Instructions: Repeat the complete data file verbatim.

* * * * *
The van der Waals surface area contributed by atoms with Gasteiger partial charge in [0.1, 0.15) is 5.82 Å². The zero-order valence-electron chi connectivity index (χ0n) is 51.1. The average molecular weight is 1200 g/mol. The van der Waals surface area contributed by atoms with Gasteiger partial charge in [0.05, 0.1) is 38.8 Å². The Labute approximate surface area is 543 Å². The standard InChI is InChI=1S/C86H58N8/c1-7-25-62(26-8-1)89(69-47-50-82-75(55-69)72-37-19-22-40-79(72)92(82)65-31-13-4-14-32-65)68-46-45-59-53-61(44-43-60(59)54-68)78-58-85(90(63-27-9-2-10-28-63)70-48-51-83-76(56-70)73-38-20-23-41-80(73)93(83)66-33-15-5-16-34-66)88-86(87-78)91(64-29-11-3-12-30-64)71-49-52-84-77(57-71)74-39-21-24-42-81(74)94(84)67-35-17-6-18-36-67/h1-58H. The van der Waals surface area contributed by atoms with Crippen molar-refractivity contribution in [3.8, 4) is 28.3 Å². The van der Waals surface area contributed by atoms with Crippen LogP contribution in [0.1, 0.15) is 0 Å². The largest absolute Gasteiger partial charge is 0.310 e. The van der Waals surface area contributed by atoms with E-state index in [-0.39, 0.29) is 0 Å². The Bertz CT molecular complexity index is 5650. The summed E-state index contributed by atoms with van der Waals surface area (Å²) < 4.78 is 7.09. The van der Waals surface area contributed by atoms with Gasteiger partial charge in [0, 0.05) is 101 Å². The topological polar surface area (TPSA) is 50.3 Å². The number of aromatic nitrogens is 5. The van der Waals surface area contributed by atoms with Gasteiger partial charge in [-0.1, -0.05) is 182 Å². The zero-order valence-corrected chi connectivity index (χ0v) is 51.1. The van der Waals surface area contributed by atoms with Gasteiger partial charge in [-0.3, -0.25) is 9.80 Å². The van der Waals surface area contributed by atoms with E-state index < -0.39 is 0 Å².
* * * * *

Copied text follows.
The van der Waals surface area contributed by atoms with Gasteiger partial charge in [0.1, 0.15) is 5.82 Å². The zero-order valence-electron chi connectivity index (χ0n) is 51.1. The average molecular weight is 1200 g/mol. The van der Waals surface area contributed by atoms with Gasteiger partial charge in [0.05, 0.1) is 38.8 Å². The Labute approximate surface area is 543 Å². The standard InChI is InChI=1S/C86H58N8/c1-7-25-62(26-8-1)89(69-47-50-82-75(55-69)72-37-19-22-40-79(72)92(82)65-31-13-4-14-32-65)68-46-45-59-53-61(44-43-60(59)54-68)78-58-85(90(63-27-9-2-10-28-63)70-48-51-83-76(56-70)73-38-20-23-41-80(73)93(83)66-33-15-5-16-34-66)88-86(87-78)91(64-29-11-3-12-30-64)71-49-52-84-77(57-71)74-39-21-24-42-81(74)94(84)67-35-17-6-18-36-67/h1-58H. The van der Waals surface area contributed by atoms with Crippen molar-refractivity contribution in [3.8, 4) is 28.3 Å². The van der Waals surface area contributed by atoms with Crippen LogP contribution in [0.1, 0.15) is 0 Å². The largest absolute Gasteiger partial charge is 0.310 e. The van der Waals surface area contributed by atoms with E-state index in [-0.39, 0.29) is 0 Å². The Bertz CT molecular complexity index is 5650. The summed E-state index contributed by atoms with van der Waals surface area (Å²) < 4.78 is 7.09. The van der Waals surface area contributed by atoms with Gasteiger partial charge in [0, 0.05) is 101 Å². The topological polar surface area (TPSA) is 50.3 Å². The number of aromatic nitrogens is 5. The van der Waals surface area contributed by atoms with Gasteiger partial charge in [-0.1, -0.05) is 182 Å². The zero-order valence-corrected chi connectivity index (χ0v) is 51.1. The van der Waals surface area contributed by atoms with Gasteiger partial charge in [-0.3, -0.25) is 9.80 Å². The van der Waals surface area contributed by atoms with E-state index < -0.39 is 0 Å².